skip to main content

SciTech ConnectSciTech Connect

Title: Predictive Factors and Management of Rectal Bleeding Side Effects Following Prostate Cancer Brachytherapy

Purpose: To report on the incidence, nature, and management of rectal toxicities following individual or combination brachytherapy following treatment for prostate cancer over a 17-year period. We also report the patient and treatment factors predisposing to acute ≥grade 2 proctitis. Methods and Materials: A total of 2752 patients were treated for prostate cancer between October 1990 and April 2007 with either low-dose-rate brachytherapy alone or in combination with androgen depletion therapy (ADT) or external beam radiation therapy (EBRT) and were followed for a median of 5.86 years (minimum 1.0 years; maximum 19.19 years). We investigated the 10-year incidence, nature, and treatment of acute and chronic rectal toxicities following BT. Using univariate, and multivariate analyses, we determined the treatment and comorbidity factors predisposing to rectal toxicities. We also outline the most common and effective management for these toxicities. Results: Actuarial risk of ≥grade 2 rectal bleeding was 6.4%, though notably only 0.9% of all patients required medical intervention to manage this toxicity. The majority of rectal bleeding episodes (72%) occurred within the first 3 years following placement of BT seeds. Of the 27 patients requiring management for their rectal bleeding, 18 underwent formalin treatment and nine underwent cauterization. Post-hoc univariate statisticalmore » analysis revealed that coronary artery disease (CAD), biologically effective dose, rectal volume receiving 100% of the prescription dose (RV100), and treatment modality predict the likelihood of grade ≥2 rectal bleeding. Only CAD, treatment type, and RV100 fit a Cox regression multivariate model. Conclusions: Low-dose-rate prostate brachytherapy is very well tolerated and rectal bleeding toxicities are either self-resolving or effectively managed by medical intervention. Treatment planning incorporating adjuvant ADT while minimizing RV100 has yielded the best toxicity-free survival following BT.« less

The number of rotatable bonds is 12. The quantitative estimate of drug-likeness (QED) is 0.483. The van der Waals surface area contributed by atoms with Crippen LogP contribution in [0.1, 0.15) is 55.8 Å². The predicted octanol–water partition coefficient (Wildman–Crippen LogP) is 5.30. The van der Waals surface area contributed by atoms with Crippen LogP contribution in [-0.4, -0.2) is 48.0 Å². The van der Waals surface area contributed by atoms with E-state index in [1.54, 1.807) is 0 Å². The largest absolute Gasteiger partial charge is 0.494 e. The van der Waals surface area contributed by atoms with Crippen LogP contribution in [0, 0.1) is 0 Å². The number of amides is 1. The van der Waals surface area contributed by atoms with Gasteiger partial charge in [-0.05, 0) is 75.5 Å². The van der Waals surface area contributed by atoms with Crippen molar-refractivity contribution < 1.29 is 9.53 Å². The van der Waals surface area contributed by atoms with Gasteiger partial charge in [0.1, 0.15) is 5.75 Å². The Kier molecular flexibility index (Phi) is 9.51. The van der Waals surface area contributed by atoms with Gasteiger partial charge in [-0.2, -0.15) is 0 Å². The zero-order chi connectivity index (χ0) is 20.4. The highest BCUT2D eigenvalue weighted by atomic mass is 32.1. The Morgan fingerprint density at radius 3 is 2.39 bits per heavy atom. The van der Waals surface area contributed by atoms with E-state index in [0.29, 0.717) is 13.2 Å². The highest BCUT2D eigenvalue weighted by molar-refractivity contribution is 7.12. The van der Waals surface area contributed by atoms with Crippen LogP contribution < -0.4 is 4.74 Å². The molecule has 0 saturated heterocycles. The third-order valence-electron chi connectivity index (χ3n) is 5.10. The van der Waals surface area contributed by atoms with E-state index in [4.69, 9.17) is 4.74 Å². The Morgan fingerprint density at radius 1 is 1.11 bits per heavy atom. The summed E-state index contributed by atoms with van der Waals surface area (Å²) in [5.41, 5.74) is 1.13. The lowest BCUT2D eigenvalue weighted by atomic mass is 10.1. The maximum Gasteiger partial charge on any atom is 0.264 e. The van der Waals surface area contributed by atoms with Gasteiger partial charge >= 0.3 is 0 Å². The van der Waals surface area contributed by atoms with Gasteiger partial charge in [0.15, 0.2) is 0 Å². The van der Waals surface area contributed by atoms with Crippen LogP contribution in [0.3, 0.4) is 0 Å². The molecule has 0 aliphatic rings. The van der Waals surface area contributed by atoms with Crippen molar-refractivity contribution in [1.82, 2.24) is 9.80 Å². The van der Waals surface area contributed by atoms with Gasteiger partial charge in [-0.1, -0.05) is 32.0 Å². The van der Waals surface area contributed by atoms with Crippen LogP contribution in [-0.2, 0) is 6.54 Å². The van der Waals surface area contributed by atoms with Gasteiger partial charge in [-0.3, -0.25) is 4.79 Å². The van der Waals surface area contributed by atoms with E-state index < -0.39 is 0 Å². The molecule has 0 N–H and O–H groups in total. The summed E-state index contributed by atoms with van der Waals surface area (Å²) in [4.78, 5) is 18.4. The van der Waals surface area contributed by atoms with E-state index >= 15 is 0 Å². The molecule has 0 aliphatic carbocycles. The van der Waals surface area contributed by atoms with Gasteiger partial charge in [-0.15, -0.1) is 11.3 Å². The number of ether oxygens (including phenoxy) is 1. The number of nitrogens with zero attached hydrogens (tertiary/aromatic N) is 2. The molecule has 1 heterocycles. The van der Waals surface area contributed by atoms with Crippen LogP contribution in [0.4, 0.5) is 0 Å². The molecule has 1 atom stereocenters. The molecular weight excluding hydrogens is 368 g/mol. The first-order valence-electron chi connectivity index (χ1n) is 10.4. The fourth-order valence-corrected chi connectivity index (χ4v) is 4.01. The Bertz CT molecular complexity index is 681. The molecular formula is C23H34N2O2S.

Authors:
 [1] ;  [2] ;  [1]
  1. Department of Radiation Oncology, Icahn School of Medicine at Mount Sinai, New York, New York (United States)
  2. Department of Urology, Icahn School of Medicine at Mount Sinai, New York, New York (United States)
Publication Date:
OSTI Identifier:
22267825
Resource Type:
Journal Article
Resource Relation:
Journal Name: International Journal of Radiation Oncology, Biology and Physics; Journal Volume: 86; Journal Issue: 5; Other Information: Copyright (c) 2013 Elsevier Science B.V., Amsterdam, The Netherlands, All rights reserved.; Country of input: International Atomic Energy Agency (IAEA)
Country of Publication:
United States
Language:
English
Subject:
62 RADIOLOGY AND NUCLEAR MEDICINE; ANDROGENS; BRACHYTHERAPY; CORONARIES; DOSE RATES; EXTERNAL BEAM RADIATION THERAPY; FORMALDEHYDE; HEALTH HAZARDS; MULTIVARIATE ANALYSIS; NEOPLASMS; PATIENTS; PROCTITIS; PROSTATE; RADIATION DOSES; RECTUM; SIDE EFFECTS; TOXICITY